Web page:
Bobby Rahal spent two decades pushing the thought of danger out of his mind to have a championship open-wheel racing career.
Sixteen years after his retirement, Rahal has a different role as an IndyCar series team owner. But his task during today's Indianapolis 500 task is the same, if not tougher: block out the thought of 200 mph wrecks while watching his son Graham race in the car he owns.
"As a parent, you want your child to have (the tools) to succeed, to achieve the goals they've set for themselves," Rahal said. "That drives me more. That gets me going more than the thought of him getting hurt."
The Rahals are one of many families who will balance the thought of fun and fear during auto racing's biggest weekend, which culminates with today's Grand Prix of Monaco, Indy 500 and Coca-Cola 600.
Rahal, the 1986 Indy 500 champion, said he trusts his son, though he worries more about the other drivers around Graham's No. 15 Honda. Because the cars are so much safer than they were when he retired 16 years ago, Rahal said he doesn't get too anxious watching Graham race, even at Indianapolis Motor Speedway.
"I think he might be lying to you," Graham said. "He must get a little nervous."
Graham was 9 when his dad retired, so he only remembers being scared once, when his dad's car slid upside down and into the wall at Japan in 1998.
The rest of the time, Graham was excited to shadow his father, picking up tidbits here and there that have helped him in his own career.
The positives of living in a racing family outweighed the negatives — a feeling echoed in NASCAR garages.
"I thought it was the coolest thing ever honestly," said Chase Elliott, 18, a two-time Nationwide series winner and the son of 2015 NASCAR Hall of Fame inductee Bill Elliott. "Watching your dad race and getting together at races every weekend was a dream come true."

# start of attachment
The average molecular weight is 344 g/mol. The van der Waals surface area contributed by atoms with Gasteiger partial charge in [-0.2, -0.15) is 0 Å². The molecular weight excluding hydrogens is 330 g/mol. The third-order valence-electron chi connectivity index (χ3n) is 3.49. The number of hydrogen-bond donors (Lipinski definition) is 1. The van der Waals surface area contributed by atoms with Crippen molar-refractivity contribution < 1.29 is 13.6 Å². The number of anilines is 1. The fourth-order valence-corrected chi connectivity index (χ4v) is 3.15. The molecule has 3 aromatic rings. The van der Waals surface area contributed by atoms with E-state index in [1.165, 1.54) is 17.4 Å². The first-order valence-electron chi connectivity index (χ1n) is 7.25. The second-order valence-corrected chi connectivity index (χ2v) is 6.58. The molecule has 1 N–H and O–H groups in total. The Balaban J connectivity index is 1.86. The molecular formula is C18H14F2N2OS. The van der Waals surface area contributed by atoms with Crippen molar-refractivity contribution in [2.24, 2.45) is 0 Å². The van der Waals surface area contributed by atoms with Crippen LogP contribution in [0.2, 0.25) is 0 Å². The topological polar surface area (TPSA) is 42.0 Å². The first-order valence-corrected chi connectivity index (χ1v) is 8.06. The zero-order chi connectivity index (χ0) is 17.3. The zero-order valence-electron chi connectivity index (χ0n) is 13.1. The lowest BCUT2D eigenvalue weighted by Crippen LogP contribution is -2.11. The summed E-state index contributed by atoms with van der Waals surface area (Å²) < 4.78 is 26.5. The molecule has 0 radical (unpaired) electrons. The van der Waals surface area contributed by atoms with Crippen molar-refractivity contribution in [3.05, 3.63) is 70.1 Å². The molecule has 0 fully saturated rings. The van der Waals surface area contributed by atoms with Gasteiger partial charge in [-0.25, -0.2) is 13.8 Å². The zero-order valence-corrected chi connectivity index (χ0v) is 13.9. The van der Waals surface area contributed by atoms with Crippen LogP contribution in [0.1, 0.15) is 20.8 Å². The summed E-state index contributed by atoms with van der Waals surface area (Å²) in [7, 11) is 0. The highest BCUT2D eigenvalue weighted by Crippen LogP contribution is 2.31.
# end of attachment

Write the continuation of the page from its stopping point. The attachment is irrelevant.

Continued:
Ryan Blaney loved spending time around NASCAR as a boy with his dad, journeyman driver Dave Blaney. But his father didn't have the stability of Elliott or Rahal. He spent more time on smaller circuits and racing more dangerous sprint cars where accidents can be catastrophic.
"I used to get nervous all the time before he'd go out there and race," said Ryan, 20, who made his Sprint Cup debut this month at Kansas. "Honestly, I still do."
Dave Blaney said the thought of danger rarely enters his mind when he watches his son race.
The longtime Sprint Cup veteran said he always tries to look over the cars his son races, making sure they're safe. After that, he trusts the equipment and Ryan.
"Freak accidents happen on the highway every day, let alone at the track," Blaney said. "You try to do all you can do. That's all."
In two decades, Ryan Hunter-Reay might find himself in a similar position. He put his 1-year-old son, Ryden, in a Dodge Viper at Daytona during the offseason. Ryden loved it.
Hunter-Reay has seen the highs of racing — 12 open-wheel wins and the 2012 IndyCar championship. He also has seen the lows, from business problems to fatal crashes. He hopes his son never has to see them.
"Hopefully," Hunter-Reay said, "he'll swing a golf club really well."
Matt Baker can be reached at firstname.lastname@example.org or on Twitter @MBakerTBTimes.